SEATTLE, Sept. 8 /PRNewswire/—If you attended the Air Expo this past weekend, you were probably wondering why they were scanning your identication card. Mobilisa, a leading global provider of mobile and wireless technology solutions, launched the Navy ID system during the Air Expo '05 at the Naval Air Station Patuxent River on September 3 and 4, 2005. During the two-day event, the Navy ID system identified 81 people resulting in a significant reason to deny them access to the base.
"The Navy ID verification system was used to check IDs of people attending the event," said MAC(SW) David Muehlhauser. "It secured the base quickly and efficiently using a mobile, handheld device with intelligent software that determined the authenticity and status of each individual entering the base."
Mobilisa was hired by the Navy to keep the base secure during the Air Expo as the general public came flooding through the gates. The system used advanced technology so that security guards and law enforcement officers would be able to identify terrorists or any other suspicious characters before they were allowed entry onto the base. Any form of existing ID that people had with them was able to be used.
"The most common, of course, was a driver's license or a military ID card," said Dr. Nelson Ludlow, Mobilisa's CEO. "By scanning the IDs, cars and people moved through the gates quickly and without delay, all the while keeping the Naval Air Station secure. We identified 81 unauthorized individuals."
The system instantly queries federal, state and local "Most Wanted" lists, as well as military law enforcement databases. It's been in place at the bases in Navy Region Northwest since late last year, having caught over 1,300 "bad guys" and scanned more than 650,000 IDs.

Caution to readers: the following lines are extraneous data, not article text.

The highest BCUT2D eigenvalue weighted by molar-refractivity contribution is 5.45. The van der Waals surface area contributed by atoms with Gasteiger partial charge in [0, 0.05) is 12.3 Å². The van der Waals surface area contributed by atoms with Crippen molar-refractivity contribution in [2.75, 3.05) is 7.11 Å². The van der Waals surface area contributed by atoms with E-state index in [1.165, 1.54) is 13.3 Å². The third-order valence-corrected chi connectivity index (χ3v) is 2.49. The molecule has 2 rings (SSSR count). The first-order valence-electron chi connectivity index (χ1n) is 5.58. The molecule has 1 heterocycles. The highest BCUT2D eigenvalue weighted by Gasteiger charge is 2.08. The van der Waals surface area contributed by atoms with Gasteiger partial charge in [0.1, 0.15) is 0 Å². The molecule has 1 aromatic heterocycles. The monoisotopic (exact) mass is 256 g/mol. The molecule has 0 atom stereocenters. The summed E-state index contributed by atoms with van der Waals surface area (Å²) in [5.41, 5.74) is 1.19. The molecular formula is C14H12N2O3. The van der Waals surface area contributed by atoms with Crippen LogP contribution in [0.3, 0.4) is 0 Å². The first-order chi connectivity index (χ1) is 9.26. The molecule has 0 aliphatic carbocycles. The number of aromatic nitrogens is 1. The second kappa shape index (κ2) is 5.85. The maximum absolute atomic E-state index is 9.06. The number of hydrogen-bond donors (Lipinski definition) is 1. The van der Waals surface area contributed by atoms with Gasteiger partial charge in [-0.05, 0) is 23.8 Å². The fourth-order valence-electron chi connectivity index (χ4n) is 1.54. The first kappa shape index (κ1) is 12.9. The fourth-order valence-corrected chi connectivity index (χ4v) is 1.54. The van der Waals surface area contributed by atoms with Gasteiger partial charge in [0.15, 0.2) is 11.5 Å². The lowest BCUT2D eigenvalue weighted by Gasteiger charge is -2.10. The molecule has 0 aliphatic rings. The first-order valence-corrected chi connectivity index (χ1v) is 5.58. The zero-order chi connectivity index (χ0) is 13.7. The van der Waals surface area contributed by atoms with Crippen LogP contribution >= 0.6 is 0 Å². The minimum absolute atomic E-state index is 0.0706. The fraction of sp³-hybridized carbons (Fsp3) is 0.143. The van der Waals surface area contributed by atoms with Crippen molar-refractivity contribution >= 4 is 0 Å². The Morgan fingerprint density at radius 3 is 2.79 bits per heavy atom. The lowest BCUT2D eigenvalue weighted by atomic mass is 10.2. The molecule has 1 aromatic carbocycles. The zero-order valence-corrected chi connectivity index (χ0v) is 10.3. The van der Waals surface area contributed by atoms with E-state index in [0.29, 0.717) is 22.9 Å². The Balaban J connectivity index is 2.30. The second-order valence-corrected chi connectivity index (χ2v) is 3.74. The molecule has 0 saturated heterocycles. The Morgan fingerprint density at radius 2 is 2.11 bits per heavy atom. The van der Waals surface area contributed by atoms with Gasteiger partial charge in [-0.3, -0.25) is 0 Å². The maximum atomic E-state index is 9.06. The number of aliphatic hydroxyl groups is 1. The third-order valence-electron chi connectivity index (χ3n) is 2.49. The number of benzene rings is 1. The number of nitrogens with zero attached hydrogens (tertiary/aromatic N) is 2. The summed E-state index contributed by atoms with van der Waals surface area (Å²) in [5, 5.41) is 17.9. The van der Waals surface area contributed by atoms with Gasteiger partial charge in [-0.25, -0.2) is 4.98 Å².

Prior to the advent of Mobilisa's Navy ID verification system, a security guard would need to read the ID card and physically compare names against a list containing thousands of names in an extremely limited timeframe. Now, the check can be done instantaneously and is accurate. The database is updated regularly, and the system has the capability of taking photos and recording gate turn-aways as well as other suspicious activity.
"The system not only met my needs, it exceeded my needs," said Thomas Dougherty, Regional Police Chief, Law Enforcement OPS, Navy District Washington. "I would love to see this system at every site."
Naval Air Station Patuxent River serves as the Navy's principal research, development, test, evaluation, engineering and fleet support activity for naval aircraft, engines, avionics, aircraft support systems and ship/shore/air operations. The complex stretches across 25 miles of shoreline and covers 6,500 acres.